Campus sorority no longer affiliated with national chapter

by Allison UllmannStaff Writer

Alpha Chi Omega, a presence on Simpson’s campus for a century, was informed in July that their national charter had been revoked by the sorority’s national office due to low membership for the past few years.

According to Lindsey Hunzelman, greek advisor and assistant director of student activities, the reasons behind Alpha Chi Omega’s closure stemmed from the fact that they hadn’t reached the membership capacity set for them in the past few years. Members from their national office came to campus this summer and met with the current members and alumni to inform them that the chapter would be closing immediately.

“This is not something that we’ve ever wanted to see happen,” Hunzelman said. “It’s a really unfortunate situation. These women worked extremely hard for the success of this chapter and we were really disappointed by [the decision].”

Junior Shateau Hartney, former president of Alpha Chi Omega, said the national office’s decision came as a shock to the house. Alpha Chi Omega knew their house was up for review but they thought they had done all they needed to improve themselves.

“In the beginning we were hurt and bitter, but at some point, you have to accept it and move on,” Hartney said. “This experience has made us stronger – they took our charter but not our bond. Our alumni are behind us 110 percent and it’s gratifying to know that Alpha Chi Omega was so important on campus and to know that people still support us.”

Former members of Alpha Chi still live in the chapter house, which the alumni own. These members will be able to live in the house for the rest of this year and a formal decision concerning the future years will be made next semester.

Hartney said the group is working on establishing a new chapter and in the future will recruit new members and will hopefully continue to live in the house.

“We are working on establishing a local chapter and we now know our strengths and weaknesses that can be applied to the new chapter,” Hartney said.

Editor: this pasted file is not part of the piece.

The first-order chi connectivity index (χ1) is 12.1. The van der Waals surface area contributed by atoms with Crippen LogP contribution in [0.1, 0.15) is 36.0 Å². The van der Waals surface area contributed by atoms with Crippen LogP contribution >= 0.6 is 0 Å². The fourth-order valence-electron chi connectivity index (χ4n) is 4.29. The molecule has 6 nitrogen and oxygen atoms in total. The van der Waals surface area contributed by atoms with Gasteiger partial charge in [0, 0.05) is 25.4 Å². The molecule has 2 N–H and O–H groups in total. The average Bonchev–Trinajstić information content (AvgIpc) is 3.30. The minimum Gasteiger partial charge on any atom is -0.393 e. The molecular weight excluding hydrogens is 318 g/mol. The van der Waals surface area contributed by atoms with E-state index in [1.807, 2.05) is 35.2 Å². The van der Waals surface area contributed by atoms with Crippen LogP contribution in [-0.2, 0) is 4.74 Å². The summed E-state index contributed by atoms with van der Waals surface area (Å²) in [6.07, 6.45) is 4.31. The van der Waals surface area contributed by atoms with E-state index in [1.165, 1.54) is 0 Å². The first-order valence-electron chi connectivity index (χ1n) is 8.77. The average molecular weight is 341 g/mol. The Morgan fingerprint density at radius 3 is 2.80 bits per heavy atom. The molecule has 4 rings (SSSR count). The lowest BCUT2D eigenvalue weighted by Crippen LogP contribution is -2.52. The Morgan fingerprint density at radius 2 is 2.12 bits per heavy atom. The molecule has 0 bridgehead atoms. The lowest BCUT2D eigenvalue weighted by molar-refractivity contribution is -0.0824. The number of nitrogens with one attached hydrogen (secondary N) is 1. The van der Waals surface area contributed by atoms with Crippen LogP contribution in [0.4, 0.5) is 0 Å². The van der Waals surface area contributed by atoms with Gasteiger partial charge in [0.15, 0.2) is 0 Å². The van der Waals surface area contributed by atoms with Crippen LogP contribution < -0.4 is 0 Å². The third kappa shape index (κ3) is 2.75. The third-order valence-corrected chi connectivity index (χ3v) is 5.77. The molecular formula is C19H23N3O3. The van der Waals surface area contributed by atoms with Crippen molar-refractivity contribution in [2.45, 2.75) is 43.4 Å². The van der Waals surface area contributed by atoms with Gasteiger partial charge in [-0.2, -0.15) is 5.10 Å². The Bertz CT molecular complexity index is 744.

According to Hunzelman, there are certain criteria that need to be met in order to become a recognized sorority by the Panhellenic Council, which is made up of delegates from each of the three sororities on campus along with an elected executive board.

“We’re in the process of developing more or less a list of criteria that they would need to meet in order for Panhellenic to recognize them again and they will actually petition Panhellenic to be recognized and to become a full-fledged member of the Greek community,” Hunzelman said. “The basic criteria would include what are their plans, what is their identity, what are their values, what they could add to the Simpson Greek community, what kind of support do they have, etcetera. They would present this information to the Panhellenic Council, who would vote on whether or not they would like to recognize them as a local sorority on their council.”

Hartney said they are working on creating a local chapter and on developing their identity and values along with the rest of the criteria to become a recognized member of the Greek community.

“Even though our charter was taken away, we haven’t given up on ourselves,” Hartney said. “We know we have what it takes to be successful and we are excited to be able to start a local chapter. It’s an honor to say that this is what we built and that we were the founding members.”

According to Hartney, even though Alpha Chi Omega’s closing was a negative experience, it has also included some positives.

Sophomore Whitney Bryant, former vice president of intellectual development, Panhellenic delegate and Jr. Greek delegate for Alpha Chi Omega, agrees wholeheartedly.

“Alpha Chi closing was, of course, very hard on all of the girls, but I think that we are coming to terms with it, and are now looking to the future, and what else Simpson can bring to our college experience,” Bryant said.